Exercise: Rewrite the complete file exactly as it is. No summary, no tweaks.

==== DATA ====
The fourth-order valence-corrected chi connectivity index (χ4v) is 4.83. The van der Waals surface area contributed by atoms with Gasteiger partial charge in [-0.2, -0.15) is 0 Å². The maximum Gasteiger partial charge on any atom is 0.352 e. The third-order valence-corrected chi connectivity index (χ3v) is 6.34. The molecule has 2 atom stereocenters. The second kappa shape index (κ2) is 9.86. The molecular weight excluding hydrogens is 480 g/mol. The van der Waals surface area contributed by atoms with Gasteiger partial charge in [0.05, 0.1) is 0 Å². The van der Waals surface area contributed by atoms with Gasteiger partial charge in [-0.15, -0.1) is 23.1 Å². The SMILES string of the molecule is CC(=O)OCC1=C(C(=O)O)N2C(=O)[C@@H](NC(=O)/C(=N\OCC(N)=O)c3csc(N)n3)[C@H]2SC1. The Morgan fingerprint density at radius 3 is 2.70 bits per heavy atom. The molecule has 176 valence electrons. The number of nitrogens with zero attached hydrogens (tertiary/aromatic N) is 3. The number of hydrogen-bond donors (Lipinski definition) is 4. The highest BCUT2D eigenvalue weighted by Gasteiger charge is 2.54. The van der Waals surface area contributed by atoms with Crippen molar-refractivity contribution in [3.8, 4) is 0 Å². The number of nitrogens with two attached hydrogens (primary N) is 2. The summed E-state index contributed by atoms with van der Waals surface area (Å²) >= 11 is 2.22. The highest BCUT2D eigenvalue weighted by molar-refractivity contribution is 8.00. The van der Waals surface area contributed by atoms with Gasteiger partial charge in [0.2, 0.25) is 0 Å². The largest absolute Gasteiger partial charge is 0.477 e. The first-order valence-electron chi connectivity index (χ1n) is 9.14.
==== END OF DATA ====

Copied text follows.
The fourth-order valence-corrected chi connectivity index (χ4v) is 4.83. The van der Waals surface area contributed by atoms with Gasteiger partial charge in [-0.2, -0.15) is 0 Å². The maximum Gasteiger partial charge on any atom is 0.352 e. The third-order valence-corrected chi connectivity index (χ3v) is 6.34. The molecule has 2 atom stereocenters. The second kappa shape index (κ2) is 9.86. The molecular weight excluding hydrogens is 480 g/mol. The van der Waals surface area contributed by atoms with Gasteiger partial charge in [0.05, 0.1) is 0 Å². The van der Waals surface area contributed by atoms with Gasteiger partial charge in [-0.15, -0.1) is 23.1 Å². The SMILES string of the molecule is CC(=O)OCC1=C(C(=O)O)N2C(=O)[C@@H](NC(=O)/C(=N\OCC(N)=O)c3csc(N)n3)[C@H]2SC1. The Morgan fingerprint density at radius 3 is 2.70 bits per heavy atom. The molecule has 176 valence electrons. The number of nitrogens with zero attached hydrogens (tertiary/aromatic N) is 3. The number of hydrogen-bond donors (Lipinski definition) is 4. The highest BCUT2D eigenvalue weighted by Gasteiger charge is 2.54. The van der Waals surface area contributed by atoms with Crippen molar-refractivity contribution in [3.8, 4) is 0 Å². The number of nitrogens with two attached hydrogens (primary N) is 2. The summed E-state index contributed by atoms with van der Waals surface area (Å²) >= 11 is 2.22. The highest BCUT2D eigenvalue weighted by molar-refractivity contribution is 8.00. The van der Waals surface area contributed by atoms with Gasteiger partial charge in [0.2, 0.25) is 0 Å². The largest absolute Gasteiger partial charge is 0.477 e. The first-order valence-electron chi connectivity index (χ1n) is 9.14.